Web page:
A 12 ga. or 20 ga. shotgun with reduced load might work for him and easy to try... if you load for shotshells that is.

    Although, as already said, for squirrels a .22 or 22 mag. might be better to start with.

    Longbow

  15. #15
    Boolit Mold
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    Double ditto to what dverna said. Getting thumped by too much gun will turn a kid off fast, even if they don't say so. And a 20 gauge with the lightest loads is still
    probably too much gun for a small framed 7 year old. Go with the 22 for a couple more years and let the anticipation build. Its darn hard to get a kid re-interested in
    anything after a negative experience.
    Go bust a few tin cans, Grayscale

  16. #16
    Boolit Master



    atr's Avatar
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    I would recommend a single shot .410 x 3" chamber. I have one and find it a most useful firearm. It is light and easy to carry.
    the other shotgun I find useful is a Mossburg bolt action 20 ga x 3" chamber.
    Last edited by atr; 11-08-2019 at 07:34 PM. Reason: single shot
    Death to every foe and traitor and hurrah, my boys, for freedom !

  17. #17
    Boolit Grand Master

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    another thought on this. If leaning towards the rifle, you might look at one of the upper end pellet guns in 20 or 22 caliber. a side cocker or barrel cocker ( I prefer the side cockers) are up around 1100 fps and will dispatch most small game cleanly. Yet the lighter pellets wont have any where near the distance a 22 long rifle does. It would also allow for more practice with it in the yard or basement.
    There are a lot of good 22s out there a single shot with good iron sights to start. (I have a Stevens favorite set back for my grandsons). Marlin Winchester Springfield and many other made single shot bolt actions that didn't cock when loaded. Chimpmunk makes a very nice small bolt action single shot. Ithaca made a lever action single shot. Steven and savage made some nice 22s. Look around and see whats available in your area. I would start him out with a good set of iron sights and move him up to a scope later. A decent trigger is a plus not super light so much as crisp and clean for good control. If a bolt repeater is found reasonable a small block can be made to fit for single loading.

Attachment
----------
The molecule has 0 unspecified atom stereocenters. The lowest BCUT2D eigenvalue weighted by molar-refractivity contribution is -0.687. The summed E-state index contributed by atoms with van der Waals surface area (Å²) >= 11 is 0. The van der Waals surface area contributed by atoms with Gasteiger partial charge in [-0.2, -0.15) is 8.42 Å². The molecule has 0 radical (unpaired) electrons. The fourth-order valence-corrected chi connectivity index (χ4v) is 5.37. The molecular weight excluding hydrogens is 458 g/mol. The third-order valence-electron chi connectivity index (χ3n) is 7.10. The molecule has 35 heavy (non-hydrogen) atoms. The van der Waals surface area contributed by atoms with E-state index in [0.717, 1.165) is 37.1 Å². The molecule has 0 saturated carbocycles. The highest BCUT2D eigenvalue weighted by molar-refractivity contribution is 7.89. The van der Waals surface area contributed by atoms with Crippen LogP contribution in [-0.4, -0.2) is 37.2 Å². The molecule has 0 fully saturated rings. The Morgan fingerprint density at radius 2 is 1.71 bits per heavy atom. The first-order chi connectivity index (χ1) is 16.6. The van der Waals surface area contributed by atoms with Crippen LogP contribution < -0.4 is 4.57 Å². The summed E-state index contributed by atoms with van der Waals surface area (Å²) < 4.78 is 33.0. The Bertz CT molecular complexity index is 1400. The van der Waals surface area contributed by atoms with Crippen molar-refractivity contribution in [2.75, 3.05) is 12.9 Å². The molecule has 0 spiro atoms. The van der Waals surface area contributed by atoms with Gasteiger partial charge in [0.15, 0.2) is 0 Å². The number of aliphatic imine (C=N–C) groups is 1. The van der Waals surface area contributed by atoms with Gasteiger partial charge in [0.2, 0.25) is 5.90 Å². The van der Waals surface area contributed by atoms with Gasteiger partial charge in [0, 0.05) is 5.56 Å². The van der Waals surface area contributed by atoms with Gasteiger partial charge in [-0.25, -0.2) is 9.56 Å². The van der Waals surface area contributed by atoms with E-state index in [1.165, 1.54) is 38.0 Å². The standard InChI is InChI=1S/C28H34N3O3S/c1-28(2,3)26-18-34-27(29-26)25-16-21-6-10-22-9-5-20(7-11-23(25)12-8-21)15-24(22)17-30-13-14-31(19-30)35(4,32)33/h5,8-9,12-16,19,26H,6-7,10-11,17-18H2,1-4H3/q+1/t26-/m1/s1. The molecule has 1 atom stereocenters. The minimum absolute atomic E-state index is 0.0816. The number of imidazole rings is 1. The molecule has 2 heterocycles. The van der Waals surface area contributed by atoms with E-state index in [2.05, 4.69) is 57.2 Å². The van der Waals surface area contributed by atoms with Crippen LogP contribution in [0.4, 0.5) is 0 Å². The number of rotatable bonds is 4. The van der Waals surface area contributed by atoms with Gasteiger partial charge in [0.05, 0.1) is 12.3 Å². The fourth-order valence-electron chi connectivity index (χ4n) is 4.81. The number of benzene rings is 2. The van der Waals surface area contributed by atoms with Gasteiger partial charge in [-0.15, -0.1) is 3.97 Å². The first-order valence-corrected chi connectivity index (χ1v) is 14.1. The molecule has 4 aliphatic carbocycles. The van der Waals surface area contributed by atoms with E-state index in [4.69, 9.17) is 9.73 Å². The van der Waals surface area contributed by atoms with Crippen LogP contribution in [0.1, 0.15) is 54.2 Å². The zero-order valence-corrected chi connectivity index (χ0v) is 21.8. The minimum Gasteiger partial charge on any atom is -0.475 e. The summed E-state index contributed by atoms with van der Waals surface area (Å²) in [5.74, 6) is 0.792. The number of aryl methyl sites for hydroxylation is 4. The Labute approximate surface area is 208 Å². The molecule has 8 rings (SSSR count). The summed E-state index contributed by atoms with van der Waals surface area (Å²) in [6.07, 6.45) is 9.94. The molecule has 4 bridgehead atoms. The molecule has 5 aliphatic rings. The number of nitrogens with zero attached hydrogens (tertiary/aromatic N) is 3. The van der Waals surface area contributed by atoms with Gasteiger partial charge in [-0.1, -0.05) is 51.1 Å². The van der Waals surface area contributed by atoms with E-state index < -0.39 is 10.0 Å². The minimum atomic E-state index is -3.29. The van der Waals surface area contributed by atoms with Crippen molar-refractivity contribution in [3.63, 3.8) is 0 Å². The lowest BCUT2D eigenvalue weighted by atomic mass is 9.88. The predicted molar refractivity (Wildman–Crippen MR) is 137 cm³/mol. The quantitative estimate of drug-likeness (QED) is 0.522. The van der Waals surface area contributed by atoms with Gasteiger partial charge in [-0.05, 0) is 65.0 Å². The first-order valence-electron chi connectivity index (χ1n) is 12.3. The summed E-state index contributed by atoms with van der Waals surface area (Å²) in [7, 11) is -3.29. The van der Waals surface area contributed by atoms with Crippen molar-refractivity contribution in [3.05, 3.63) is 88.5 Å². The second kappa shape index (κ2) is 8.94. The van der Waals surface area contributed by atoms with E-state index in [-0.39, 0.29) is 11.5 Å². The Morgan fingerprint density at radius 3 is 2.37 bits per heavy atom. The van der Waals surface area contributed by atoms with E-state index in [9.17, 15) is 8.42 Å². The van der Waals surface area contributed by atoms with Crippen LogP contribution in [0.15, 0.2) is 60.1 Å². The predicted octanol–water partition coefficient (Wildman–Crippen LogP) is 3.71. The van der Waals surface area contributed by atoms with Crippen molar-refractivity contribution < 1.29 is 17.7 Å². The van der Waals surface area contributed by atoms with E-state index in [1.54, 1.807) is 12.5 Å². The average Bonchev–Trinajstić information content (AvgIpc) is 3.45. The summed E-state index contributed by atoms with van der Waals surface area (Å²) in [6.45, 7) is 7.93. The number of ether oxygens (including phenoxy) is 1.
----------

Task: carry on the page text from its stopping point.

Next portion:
18. #18
    Boolit Master gpidaho's Avatar
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    country gent may be on to something. Pyramyd has the Benjamin 22cal. PCP with a hand pump on sale for $299. Many of the gas piston high velocity break barrels would be way to hard for a seven year old to cock. I still would worry about the range of a 22 LR. Maybe with 22LR or 22WM with the bird shot rounds. Lots of good options for a young man in 22cals. Henry makes a 22 smooth bore garden gun (lever action) if it fits in your price range. Gp
    Last edited by gpidaho; 11-08-2019 at 06:45 PM.

  19. #19
    Boolit Master Traffer's Avatar
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    When I was 11 yrs old I hauled my mother down to JC Pennys to get a 410 single shot. My choice. Being a big store they wouldn't sell to a minor hence taking my mother with me.
    I believe that there is no better gun for a youth than a 410 single shot.

  20. #20
    Boolit Grand Master


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    When my two boys got old enough for a shotgun (older than 7, by the way) I gave this a lot of thought.

    Narrowed down to either single shot or pump. All other actions are ready to fire immediately after a shot without any conscious action on the part of the shooter. The pump has the advantage of weight to absorb some recoil. I wouldn't get a .410 because the payload is so small, the kid will get frustrated by missing all the time, not to mention ammo is ridiculously expensive.

    I settled on a 20 gauge Browning BPS because one of them shoots left handed and it is truly ambidextrous, even more so than my Ithacas. Good gun. The variant we got has a stock that is longer than the usual youth stock, but not long enough for a grown man either. Worked out well.